(Part 1 of a 3 Part Series)

With different generations in the modern workforce spanning the ages from 16 to 70+, managing employees in a way that promotes good will, productivity and efficiency is more important than ever.

I wrote a blog on Sorting Out Coaching vs. Mentoring vs. Training a few months ago.  I would like to add some additional thoughts and information on how this works in today’s multiple generational workforce.

Lots has been written about today’s workforce having 5 generations (Traditional or Silents, Baby Boomers, Generation Xers. Generation Y’s or Millennials and Generation Z’ers) present and working alongside one another. People have written about how each generation has a different set of needs, expectations, and values which can cause conflicts within the organization. For someone coaching, mentoring or leading a multigenerational workforce, they must take into consideration generational differences in empowering employees to become more effective in the workplace both in performance and in the way they relate with each other.

When I look at the varying characteristics of each generation (see table 1), I will need to carry around a cheat-sheet with all the various types and characteristics when doing any coaching or mentoring.

If I am coaching a boomer and a millennial on how they should relate with each other, I need to know their individual characteristics.  If I don’t pay attention to those characteristics, there is a chance I could be setting them up for failure.  As I look at this table it appears to me that I need to know more about these two individuals before I even start the coaching/mentoring process.

As I continue to learn about the generational characteristics the more I see a common thread between all of them.  It’s my opinion that common thread is that everyone is searching for a MEANING – meaning to their job.  The boomer wants meaning for life and their legacy, the Gen X’er wants work that is meaningful, and the Gen Z’er wants to find meaning in the work they do.

Regardless of the individual’s generation, I need to ask myself how well I know my team as individuals.  How well do I know their behavioral styles, their driving forces, and what about their emotional intelligence (EQ) skills, and more?

I have read authors that suggest that, for me to be a good leader, I should adapt my leadership style to each individual’s strengths, weaknesses, wants and needs.  How do I find this out?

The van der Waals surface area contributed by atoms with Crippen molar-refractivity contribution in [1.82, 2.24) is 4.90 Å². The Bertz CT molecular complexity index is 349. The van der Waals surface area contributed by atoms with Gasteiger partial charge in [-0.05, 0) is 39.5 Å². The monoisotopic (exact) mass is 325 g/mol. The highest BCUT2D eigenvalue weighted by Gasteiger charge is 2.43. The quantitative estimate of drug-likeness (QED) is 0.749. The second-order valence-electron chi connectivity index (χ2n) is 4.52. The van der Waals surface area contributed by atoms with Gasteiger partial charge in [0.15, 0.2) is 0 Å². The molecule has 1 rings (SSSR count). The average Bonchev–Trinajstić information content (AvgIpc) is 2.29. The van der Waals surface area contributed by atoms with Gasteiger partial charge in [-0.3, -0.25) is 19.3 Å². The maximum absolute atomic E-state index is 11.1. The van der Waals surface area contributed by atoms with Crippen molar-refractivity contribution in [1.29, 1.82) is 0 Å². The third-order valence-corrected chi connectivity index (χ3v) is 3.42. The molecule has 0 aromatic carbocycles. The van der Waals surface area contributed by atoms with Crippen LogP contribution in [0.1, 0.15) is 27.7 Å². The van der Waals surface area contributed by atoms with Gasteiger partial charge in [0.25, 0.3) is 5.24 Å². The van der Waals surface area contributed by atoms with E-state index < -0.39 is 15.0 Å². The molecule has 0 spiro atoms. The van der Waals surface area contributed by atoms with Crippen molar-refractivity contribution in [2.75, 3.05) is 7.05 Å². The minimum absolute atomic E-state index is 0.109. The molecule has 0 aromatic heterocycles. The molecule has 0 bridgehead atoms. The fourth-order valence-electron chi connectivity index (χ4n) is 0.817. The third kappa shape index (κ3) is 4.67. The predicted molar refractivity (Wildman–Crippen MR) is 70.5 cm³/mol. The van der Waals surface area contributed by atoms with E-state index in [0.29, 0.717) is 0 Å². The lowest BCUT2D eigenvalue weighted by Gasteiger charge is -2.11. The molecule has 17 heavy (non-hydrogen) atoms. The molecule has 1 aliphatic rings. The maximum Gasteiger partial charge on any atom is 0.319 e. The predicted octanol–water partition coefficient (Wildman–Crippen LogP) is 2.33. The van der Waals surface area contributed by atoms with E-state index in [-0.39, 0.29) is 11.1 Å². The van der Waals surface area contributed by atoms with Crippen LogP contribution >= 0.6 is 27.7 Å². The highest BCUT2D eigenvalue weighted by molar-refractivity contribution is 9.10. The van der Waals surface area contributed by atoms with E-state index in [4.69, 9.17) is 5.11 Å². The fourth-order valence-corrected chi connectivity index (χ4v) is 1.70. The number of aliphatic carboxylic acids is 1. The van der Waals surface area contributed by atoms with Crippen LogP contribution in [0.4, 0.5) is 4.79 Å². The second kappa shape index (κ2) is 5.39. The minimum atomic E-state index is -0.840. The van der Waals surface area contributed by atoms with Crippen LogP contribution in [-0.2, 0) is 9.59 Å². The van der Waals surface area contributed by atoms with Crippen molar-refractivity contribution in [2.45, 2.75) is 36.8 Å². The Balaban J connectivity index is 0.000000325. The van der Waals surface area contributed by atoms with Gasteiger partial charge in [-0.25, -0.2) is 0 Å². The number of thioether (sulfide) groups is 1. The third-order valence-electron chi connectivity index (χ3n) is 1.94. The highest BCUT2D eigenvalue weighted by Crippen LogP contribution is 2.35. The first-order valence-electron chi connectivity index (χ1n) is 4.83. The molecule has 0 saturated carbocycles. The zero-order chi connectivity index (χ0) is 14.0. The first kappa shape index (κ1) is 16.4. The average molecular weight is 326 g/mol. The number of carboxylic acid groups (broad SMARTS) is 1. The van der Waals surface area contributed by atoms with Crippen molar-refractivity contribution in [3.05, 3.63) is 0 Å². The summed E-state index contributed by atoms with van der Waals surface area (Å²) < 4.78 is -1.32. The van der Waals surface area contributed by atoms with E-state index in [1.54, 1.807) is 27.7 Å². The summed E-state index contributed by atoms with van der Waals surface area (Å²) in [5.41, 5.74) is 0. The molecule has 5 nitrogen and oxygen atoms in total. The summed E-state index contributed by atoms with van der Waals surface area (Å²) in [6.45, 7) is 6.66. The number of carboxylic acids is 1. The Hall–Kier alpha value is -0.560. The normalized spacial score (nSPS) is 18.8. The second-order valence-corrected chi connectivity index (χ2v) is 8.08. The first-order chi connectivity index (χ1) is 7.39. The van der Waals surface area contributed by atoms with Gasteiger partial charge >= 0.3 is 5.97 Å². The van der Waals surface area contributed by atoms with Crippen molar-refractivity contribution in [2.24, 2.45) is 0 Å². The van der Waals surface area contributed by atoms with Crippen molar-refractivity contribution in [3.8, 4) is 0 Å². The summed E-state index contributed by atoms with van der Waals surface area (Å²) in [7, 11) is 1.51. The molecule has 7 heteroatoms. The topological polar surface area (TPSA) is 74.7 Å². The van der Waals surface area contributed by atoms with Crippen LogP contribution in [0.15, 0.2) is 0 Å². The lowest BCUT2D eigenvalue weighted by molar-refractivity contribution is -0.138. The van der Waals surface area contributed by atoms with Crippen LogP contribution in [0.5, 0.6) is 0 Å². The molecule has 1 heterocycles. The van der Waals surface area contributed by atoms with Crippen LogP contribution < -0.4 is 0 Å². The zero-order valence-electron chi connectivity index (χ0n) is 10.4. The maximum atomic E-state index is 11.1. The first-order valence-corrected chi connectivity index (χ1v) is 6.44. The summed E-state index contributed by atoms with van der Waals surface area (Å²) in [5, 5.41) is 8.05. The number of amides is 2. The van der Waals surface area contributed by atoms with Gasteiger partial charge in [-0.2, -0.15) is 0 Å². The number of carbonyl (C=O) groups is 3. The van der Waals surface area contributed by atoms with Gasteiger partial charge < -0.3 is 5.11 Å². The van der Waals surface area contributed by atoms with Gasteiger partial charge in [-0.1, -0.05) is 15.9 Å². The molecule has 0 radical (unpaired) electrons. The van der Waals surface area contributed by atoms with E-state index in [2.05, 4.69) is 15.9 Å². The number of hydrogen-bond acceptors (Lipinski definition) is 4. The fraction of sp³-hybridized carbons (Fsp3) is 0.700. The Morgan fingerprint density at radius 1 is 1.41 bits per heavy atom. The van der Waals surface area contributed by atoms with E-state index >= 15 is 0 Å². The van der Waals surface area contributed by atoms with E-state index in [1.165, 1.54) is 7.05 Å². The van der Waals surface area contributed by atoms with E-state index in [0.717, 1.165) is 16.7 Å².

I think the answer is through behavioral assessments, such as DISC, MBTI, and others, that are excellent tools to help coaches, mentors and leaders better understand and connect more effectively with their workforce, raising employee engagement and productivity.

For example, DISC is an acronym that stands for Dominance, Influence, Steadiness and Conscientiousness.  The science of DISC explains the “how” of what a person does.  This can also be a strong predictor of future behavior.  Using some assessment tool is powerful and eliminates much of the guesswork for leaders.  With the knowledge gained through something like a DISC Profile and the individual generational characteristics, I now have equipped myself with a better set of tools to help the boomer and millennial learn about each other and gain professional respect where the distinctly different people can relate and work effectively together.  If we don’t bring these human capabilities to bear in the workplace, coaches, mentors and leaders won’t realize the potential to capitalize on their most valuable resource – their employees. Let me explain my position in further detail with the following information.

The current workforce has also reached an unprecedented tipping point, with millennials comprising the largest section of the working demographic.  With this shift, more millennials are being placed in supervisory roles over older employees – a change that might bring feelings of uncertainty and skepticism to a multigenerational work team.  Add to this that mentoring and communication styles differ dramatically across generations, which fuels the flame.

Let’s take a look at table 2.  This is an outline of the Views and Values of the various generations.  Now think back to the situation I spoke about earlier of coaching a boomer and look down the list for the Baby Boomers and the Millennials and compare and contrast their Views and Values. Can you see some conflicts lurking in there?  Look at the different styles of the two in communications, problem solving and leadership.  If I don’t know more individual information about these two employees I could be facing a difficult conversation with these two employees. When you compare the views of values of the two, I think you might have a better understanding of my previous statement about setting them up for failure.

Coaches, mentors and leaders can do something to manage this dilemma. The first thing is to understand that this workforce of age-diverse employees also means acknowledging that each generation has its own idea of what respect looks and sounds like, and treating other as you would want to be treated may not always be the best approach with a colleague that is 20 or 30 years older or younger than you.

If your workforce suffers because of generational gaps, you can raise productivity and moral by giving all employees – young and old – a sense of contribution.  Remember that our differences make us stronger.  Acknowledge your generation differences, but don’t dwell on them.  Above all, understand that stereotypes are just that: Stereotypes.

In Part 2 of this series I will present more information and examples of coaching, mentoring and leading across the generational differences.